We Listen to Reply, Yet Not to Understand
I do agree that people who don’t normally have a voice should be listened to be understood. Change takes time. When I worked with urban youth, I didn’t expect them to change their views on LBGT peers overnight, but rather, I wanted them to reflect and keep my door open if they wanted to discuss it further. I invite conversation and discourse to continue. Yet, if I keep using “stay in your lane” or “sit down!” or call my white friends “Becky,” as these conversations can be taxing. It’s no different than people yelling over each other in real life where neither side has a chance to listen. It becomes an online pissing contest than discourse for positive change. It’s been said before, the more we divide, the further down we fall. Aggressive types like Jessica do not speak for me, neither should this OpEd speak on behalf of Asian women. I’m just throwing my two cents into the discourse.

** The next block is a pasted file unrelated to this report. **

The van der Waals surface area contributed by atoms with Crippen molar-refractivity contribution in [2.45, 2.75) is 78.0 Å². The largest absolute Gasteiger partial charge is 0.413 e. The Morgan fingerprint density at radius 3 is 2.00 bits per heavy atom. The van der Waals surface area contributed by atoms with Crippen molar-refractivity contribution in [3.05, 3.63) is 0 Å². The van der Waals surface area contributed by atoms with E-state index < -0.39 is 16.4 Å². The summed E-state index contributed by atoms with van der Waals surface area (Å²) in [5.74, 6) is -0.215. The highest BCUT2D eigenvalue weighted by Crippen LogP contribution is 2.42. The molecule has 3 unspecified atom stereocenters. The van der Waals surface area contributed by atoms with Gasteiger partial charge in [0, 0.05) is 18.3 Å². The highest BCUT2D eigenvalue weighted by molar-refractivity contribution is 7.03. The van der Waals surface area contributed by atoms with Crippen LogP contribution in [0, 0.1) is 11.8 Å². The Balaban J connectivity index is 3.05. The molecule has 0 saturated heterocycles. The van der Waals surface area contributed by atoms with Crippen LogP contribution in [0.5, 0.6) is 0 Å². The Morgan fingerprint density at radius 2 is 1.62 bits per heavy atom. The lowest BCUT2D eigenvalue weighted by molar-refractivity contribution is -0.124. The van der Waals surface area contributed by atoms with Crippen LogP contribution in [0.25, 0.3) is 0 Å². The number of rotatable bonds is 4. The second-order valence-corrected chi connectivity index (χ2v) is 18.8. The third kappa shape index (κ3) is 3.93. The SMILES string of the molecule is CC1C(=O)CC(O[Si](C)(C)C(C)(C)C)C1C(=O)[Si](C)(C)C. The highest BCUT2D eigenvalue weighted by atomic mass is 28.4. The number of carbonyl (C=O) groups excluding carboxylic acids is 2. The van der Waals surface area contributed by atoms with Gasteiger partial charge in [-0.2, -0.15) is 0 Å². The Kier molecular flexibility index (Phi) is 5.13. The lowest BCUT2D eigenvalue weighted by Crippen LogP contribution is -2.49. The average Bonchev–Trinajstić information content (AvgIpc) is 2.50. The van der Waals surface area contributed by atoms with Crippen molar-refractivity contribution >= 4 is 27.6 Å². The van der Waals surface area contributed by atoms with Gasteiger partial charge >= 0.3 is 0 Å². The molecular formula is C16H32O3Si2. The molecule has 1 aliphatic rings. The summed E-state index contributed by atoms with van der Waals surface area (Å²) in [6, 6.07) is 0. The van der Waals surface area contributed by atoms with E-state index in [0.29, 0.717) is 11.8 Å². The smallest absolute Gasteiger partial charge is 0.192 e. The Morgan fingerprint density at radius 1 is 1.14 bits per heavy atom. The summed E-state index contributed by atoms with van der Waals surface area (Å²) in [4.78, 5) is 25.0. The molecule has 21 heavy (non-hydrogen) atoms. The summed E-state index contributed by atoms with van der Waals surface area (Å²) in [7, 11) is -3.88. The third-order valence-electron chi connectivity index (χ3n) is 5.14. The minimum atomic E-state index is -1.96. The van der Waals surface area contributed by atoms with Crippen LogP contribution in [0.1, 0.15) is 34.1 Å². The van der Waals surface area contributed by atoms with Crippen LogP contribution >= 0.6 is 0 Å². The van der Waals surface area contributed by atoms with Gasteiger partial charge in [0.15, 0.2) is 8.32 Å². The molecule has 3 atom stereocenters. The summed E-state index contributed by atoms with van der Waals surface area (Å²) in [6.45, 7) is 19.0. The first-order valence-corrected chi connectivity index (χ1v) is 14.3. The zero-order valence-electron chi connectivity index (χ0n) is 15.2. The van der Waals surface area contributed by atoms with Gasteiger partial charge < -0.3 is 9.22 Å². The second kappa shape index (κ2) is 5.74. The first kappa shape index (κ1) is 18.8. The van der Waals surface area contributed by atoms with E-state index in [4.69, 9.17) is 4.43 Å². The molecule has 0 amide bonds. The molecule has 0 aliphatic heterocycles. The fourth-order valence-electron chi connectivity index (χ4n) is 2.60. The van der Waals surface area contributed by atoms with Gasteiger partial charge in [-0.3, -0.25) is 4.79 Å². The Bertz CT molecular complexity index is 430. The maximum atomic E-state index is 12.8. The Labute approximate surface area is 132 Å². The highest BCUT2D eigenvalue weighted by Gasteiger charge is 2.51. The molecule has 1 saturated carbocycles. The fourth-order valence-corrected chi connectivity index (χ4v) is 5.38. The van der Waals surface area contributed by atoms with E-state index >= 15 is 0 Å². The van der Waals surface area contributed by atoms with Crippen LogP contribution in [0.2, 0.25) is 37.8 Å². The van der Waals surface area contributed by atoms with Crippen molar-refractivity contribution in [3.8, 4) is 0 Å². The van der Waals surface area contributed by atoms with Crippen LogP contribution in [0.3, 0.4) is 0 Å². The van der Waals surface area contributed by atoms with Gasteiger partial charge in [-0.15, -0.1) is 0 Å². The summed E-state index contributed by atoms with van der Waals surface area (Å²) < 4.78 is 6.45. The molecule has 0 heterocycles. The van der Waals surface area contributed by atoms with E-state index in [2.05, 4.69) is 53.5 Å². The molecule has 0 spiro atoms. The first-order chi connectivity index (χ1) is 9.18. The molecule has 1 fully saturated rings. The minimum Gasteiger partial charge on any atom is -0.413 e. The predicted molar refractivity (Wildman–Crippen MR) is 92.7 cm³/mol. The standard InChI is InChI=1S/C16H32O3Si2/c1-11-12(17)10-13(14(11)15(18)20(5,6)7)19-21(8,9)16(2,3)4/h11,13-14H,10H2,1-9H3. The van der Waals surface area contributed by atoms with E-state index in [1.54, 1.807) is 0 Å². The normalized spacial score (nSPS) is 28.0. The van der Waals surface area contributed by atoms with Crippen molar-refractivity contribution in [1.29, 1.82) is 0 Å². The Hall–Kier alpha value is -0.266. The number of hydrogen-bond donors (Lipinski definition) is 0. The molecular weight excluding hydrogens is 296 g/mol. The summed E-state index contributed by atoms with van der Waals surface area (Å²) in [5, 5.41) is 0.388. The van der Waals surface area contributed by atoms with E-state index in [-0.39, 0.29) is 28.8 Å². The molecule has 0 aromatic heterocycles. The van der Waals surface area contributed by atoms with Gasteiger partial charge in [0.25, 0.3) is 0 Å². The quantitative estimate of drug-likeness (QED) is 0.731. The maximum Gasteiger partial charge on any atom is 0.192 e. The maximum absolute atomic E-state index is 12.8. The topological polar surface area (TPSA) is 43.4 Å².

In other words, we can be #NastyWomen, but we have to stop being nasty towards each other if we’re going to be stronger together in the next couple of years.
And remember be the change YOU want to see. Don’t entitle others to do it for you.